Alzheimer's disease (AD) is globally the most common cause of dementia with a significant societal and economic impact. Currently available therapies have a minimal effect of cognitive decline and do not address the underlying disease pathogenesis. Immunomodulation has shown great promise as an AD therapy, even though the initial clinical trial was associated with severe adverse effects in a minority of patients. Our research group postulated stimulation of the innate immune system as possible alternative method for modulating amyloid and tau related pathologies, without associated toxicity. In our initial studies we utilized type B CpG ODN to stimulate the innate immune system via Toll-like receptor 9 (TLR9) in the Tg2576 AD mouse model and showed this to be highly effective at reducing the parenchymal and vascular amyloid burden, along with A? oligomers, correlating with behavioral improvements. Moreover, our recent findings in the triple-transgenic (3xTg) AD mice document that stimulation of TLR9 signaling has the advantage of concurrently addressing both A? and tau pathologies. A significant concern with immunotherapy is clearance of vascular amyloid and associated microhemorrhages. This is an important issue, since cerebral amyloid angiopathy (CAA) is a common feature of patients with AD and cognitively normal elderly individuals. CAA is an age-related disorder of the brain vasculature that causes 20% of non-traumatic cerebral hemorrhage in humans. Solving the problem of CAA is becoming a priority for ensuring the success of immunotherapy. Our preliminary studies showed that CpG ODN treatment reduced CAA pathology without any evidence of increased cerebral microhemorrhages. To further assess any future potential human use of CpG ODN we plan to test this approach in a more biologically proximate and well established non-human primate model of sporadic CAA, squirrel monkey (Saimiri Boliviensis) and to begin treatment at a point where CAA is already present. Immunologic and vascular similarities of squirrel monkeys to humans support the use of this model for testing emerging therapies for AD related pathology, and CAA in particular. One consideration in designing therapeutic vaccines is immunosenescence in old animals. For this reason our initial short term duration studies will be performed in young monkeys. For our long term studies in adult animals we will select a dosage with the greatest efficacy and safety profile. Overall, we believe that the proposed studies are essential to further optimize this novel immunotherapeutic approach to make use of CpG ODN more feasible for human application.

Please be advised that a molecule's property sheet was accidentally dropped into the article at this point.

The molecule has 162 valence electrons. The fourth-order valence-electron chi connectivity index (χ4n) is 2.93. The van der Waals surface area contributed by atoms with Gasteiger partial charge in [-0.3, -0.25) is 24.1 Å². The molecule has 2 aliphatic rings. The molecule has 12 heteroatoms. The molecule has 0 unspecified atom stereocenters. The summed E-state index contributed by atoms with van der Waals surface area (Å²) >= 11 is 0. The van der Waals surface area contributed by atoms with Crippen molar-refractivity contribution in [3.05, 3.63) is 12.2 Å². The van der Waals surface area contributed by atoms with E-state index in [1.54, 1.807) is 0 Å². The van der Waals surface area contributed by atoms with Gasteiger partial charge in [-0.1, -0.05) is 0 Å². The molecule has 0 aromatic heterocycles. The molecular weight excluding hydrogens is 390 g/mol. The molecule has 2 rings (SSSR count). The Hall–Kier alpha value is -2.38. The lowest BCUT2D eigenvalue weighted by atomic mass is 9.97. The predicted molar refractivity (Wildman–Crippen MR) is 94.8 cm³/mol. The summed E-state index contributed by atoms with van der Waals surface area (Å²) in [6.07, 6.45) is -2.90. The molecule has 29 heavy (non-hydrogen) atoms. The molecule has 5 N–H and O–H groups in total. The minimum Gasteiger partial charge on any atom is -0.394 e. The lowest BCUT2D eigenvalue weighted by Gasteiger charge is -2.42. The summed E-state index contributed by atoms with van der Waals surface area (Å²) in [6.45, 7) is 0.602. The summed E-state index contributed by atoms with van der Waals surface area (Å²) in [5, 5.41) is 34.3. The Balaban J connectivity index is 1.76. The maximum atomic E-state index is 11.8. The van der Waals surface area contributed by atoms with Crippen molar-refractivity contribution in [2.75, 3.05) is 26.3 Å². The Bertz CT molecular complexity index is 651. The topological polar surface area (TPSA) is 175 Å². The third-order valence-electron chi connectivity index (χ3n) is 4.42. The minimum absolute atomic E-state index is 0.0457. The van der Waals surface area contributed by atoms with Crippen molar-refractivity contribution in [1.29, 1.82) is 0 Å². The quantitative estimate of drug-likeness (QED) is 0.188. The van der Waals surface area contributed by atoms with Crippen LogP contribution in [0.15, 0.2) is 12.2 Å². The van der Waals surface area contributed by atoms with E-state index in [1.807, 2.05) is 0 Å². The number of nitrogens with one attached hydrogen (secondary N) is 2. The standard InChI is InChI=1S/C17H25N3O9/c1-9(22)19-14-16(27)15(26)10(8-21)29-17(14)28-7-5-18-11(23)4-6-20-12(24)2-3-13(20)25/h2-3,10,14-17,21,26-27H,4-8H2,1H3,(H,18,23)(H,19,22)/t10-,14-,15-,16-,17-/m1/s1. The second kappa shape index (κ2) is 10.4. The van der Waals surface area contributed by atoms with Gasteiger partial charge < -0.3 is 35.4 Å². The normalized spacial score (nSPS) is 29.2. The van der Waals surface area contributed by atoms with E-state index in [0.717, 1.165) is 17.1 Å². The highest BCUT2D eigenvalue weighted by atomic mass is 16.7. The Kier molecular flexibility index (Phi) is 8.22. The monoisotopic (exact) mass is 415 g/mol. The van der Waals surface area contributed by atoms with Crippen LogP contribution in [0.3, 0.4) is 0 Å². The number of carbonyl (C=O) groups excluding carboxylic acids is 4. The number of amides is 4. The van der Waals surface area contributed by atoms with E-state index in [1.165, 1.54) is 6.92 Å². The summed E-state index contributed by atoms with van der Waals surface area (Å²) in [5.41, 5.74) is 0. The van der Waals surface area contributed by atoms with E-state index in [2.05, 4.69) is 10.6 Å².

Public Health Relevance

Cerebral amyloid angiopathy (CAA) is a common neuropathological finding in both Alzheimer's disease (AD) and cognitively normal elderly individuals. CAA is caused by amyloid buildup in blood vessel walls leading to hemorrhagic stroke, and cognitive impairment. Several reports have demonstrated accumulation of CAA and increased microhemorrhages in AD mouse models and in patients following immunotherapy. Stimulation of innate immunity with the TLR9 ligand CpG ODN may provide an effective means of reducing vascular amyloid without associated microhemorrhages. The proposed studies will test the efficacy and safety of this novel approach in a well-established non-human primate model of sporadic CAA (squirrel monkey), which share a number of biological similarities with humans. This knowledge will help to quicken the development of viable treatments for dementia related pathology, and CAA in particular.

National Institute of Health (NIH)
National Institute of Neurological Disorders and Stroke (NINDS)
Exploratory/Developmental Grants (R21)
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National Institute of Neurological Disorders and Stroke Initial Review Group (NSD)
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Corriveau, Roderick A
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New York University
Schools of Medicine
New York
United States
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